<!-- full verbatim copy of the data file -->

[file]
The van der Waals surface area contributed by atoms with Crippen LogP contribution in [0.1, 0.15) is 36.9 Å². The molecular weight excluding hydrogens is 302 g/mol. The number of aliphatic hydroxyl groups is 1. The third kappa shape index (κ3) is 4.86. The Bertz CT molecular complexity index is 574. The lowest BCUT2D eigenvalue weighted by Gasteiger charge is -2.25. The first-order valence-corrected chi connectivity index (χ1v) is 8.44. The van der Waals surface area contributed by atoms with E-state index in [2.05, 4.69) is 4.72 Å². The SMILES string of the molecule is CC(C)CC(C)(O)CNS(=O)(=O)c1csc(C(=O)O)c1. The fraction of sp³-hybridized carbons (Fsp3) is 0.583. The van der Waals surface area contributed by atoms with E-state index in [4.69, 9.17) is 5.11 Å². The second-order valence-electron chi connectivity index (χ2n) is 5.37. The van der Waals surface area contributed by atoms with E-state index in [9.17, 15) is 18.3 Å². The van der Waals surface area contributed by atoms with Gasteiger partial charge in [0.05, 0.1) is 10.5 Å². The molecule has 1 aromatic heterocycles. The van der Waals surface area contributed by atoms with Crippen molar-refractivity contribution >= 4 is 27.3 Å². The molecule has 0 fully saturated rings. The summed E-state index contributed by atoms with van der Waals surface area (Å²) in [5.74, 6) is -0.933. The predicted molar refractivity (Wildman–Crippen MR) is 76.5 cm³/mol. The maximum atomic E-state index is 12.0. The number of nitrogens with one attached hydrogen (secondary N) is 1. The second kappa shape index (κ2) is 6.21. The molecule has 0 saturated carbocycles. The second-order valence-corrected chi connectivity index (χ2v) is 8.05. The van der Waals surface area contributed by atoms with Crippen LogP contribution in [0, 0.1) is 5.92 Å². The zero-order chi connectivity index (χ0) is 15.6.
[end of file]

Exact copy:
The van der Waals surface area contributed by atoms with Crippen LogP contribution in [0.1, 0.15) is 36.9 Å². The molecular weight excluding hydrogens is 302 g/mol. The number of aliphatic hydroxyl groups is 1. The third kappa shape index (κ3) is 4.86. The Bertz CT molecular complexity index is 574. The lowest BCUT2D eigenvalue weighted by Gasteiger charge is -2.25. The first-order valence-corrected chi connectivity index (χ1v) is 8.44. The van der Waals surface area contributed by atoms with E-state index in [2.05, 4.69) is 4.72 Å². The SMILES string of the molecule is CC(C)CC(C)(O)CNS(=O)(=O)c1csc(C(=O)O)c1. The fraction of sp³-hybridized carbons (Fsp3) is 0.583. The van der Waals surface area contributed by atoms with E-state index in [4.69, 9.17) is 5.11 Å². The second-order valence-electron chi connectivity index (χ2n) is 5.37. The van der Waals surface area contributed by atoms with E-state index in [9.17, 15) is 18.3 Å². The van der Waals surface area contributed by atoms with Gasteiger partial charge in [0.05, 0.1) is 10.5 Å². The molecule has 1 aromatic heterocycles. The van der Waals surface area contributed by atoms with Crippen molar-refractivity contribution >= 4 is 27.3 Å². The molecule has 0 fully saturated rings. The summed E-state index contributed by atoms with van der Waals surface area (Å²) in [5.74, 6) is -0.933. The predicted molar refractivity (Wildman–Crippen MR) is 76.5 cm³/mol. The maximum atomic E-state index is 12.0. The number of nitrogens with one attached hydrogen (secondary N) is 1. The second kappa shape index (κ2) is 6.21. The molecule has 0 saturated carbocycles. The second-order valence-corrected chi connectivity index (χ2v) is 8.05. The van der Waals surface area contributed by atoms with Crippen LogP contribution in [0, 0.1) is 5.92 Å². The zero-order chi connectivity index (χ0) is 15.6.